United States Barber, Saint-Saëns, Respighi: Lauren Roth (violin), Canton Symphony Orchestra / Gerhardt Zimmerman (conductor), Umstattd Performing Arts Hall, Canton, Ohio. 14.10.2017. (TW)
Barber – Second Essay for Orchestra, Op.17
Saint-Saëns – Concerto No.3 in b minor for Violin and Orchestra
Respighi – Fountains of Rome; Pines of Rome
In his program comments celebrating the 80th season of the Canton Symphony Orchestra, music director Gerhardt Zimmermann wrote, “Why do I love conducting this wonderful orchestra?…The CSO is that rare gem of orchestras that conductors seek to make music with. Their playing is committed, heartfelt, powerful, and above all, exciting.”
For the season opener on October 14, that rare gem dazzled with exceptional brilliance, beginning with Samuel Barber’s Second Essay For Orchestra (1942). It’s a marvelous single movement of interwoven, contrasting themes and developments, and represents Barber’s passionately lyrical aesthetic. Here the ensemble perfectly captured the changing moods – a landscape of emotions in sumptuous orchestral colors – with compelling precision and sonority. The briefly tranquil opening theme gave way to darker, more foreboding passages. Those in turn transitioned to more pastoral interludes, with melodic counterpoints that eventually morphed into the majestic and triumphal solemnity of the explosive conclusion. The audience was clearly thrilled.
Lauren Roth, a former CSO concertmaster and now leader of the Tucson Symphony Orchestra, returned to Canton to perform Camille Saint-Saëns’ lavish Concerto No. 3. This homecoming was all the more exciting, given that this was the first time Roth performed the concerto with an orchestra, though you’d never guess it from her virtuosic delivery, fluidity, and authority. Roth’s demeanor, at once gently measured and aggressive, was evident in both her stance and facial expressions.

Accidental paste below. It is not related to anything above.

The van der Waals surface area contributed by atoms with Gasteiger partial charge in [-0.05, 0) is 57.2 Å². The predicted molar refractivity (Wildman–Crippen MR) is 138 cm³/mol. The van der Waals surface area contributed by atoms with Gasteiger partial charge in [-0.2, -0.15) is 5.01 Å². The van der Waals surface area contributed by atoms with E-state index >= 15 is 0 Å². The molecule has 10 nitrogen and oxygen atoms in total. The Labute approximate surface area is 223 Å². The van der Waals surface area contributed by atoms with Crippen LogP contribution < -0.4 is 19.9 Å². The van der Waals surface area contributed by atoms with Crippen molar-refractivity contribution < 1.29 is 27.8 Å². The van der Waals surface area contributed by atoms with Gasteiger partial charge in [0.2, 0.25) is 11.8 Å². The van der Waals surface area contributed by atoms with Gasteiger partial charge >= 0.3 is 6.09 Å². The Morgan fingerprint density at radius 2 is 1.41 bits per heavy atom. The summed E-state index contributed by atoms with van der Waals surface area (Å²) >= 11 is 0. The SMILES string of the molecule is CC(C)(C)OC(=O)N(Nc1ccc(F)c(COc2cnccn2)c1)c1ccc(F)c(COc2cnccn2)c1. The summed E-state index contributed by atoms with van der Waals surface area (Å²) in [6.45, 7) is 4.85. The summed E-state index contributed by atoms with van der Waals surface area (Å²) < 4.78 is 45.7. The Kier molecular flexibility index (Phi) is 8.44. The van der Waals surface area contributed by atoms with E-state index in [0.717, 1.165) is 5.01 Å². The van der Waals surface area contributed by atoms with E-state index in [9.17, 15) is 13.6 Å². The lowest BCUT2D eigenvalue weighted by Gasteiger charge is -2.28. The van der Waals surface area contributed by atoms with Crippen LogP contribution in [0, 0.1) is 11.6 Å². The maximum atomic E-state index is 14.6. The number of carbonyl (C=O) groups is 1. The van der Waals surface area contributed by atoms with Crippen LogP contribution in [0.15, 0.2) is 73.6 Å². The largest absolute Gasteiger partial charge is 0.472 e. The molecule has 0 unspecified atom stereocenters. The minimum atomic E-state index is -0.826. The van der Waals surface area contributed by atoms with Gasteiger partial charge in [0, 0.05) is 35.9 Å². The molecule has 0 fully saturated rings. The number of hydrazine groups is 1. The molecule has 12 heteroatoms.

She was communing with not only the ensemble, but also with her instrument, making it sing in a marvelous range, and at times demanding its submission to the many technical challenges. Her playing was especially poignant during the second movement, when the graceful violin melody engaged in a delicate dance with the woodwinds. Throughout, she articulated Saint-Saëns’ lush cadenzas with bravura: ravishing in their fast arpeggios and scales, double stops, and flawless ascensions into high-pitched harmonics.
The rich score for Respighi’s Pini di Roma calls for 92 members strong, a substantially larger group than usual, providing an unprecedented aural depth. While Fountains was utterly enchanting, it was in the final movement of Pines – “the pines of the Appian Way” – when the orchestra became unified in its flamboyance. Respighi described the finale as the “unceasing rhythm of numberless footsteps. A vision of ancient glories appears to the poet’s fantasy: trumpets blare, and a consular army bursts forth in the brilliance of the newly-risen sun.”
A low, rumbling, relentless cadence, suggesting an army on the march, reverberated through the hall in ever-loudening layers, making the heart race. Waves of brassy martial trudging engulfed the audience, augmented by extra players standing in the side aisles. Maestro Zimmermann was particularly animated, turning this way and that, like a general rallying his troops. The final jubilant chord was a piercing blast, as if all of Roman history had passed in a protracted sonic boom.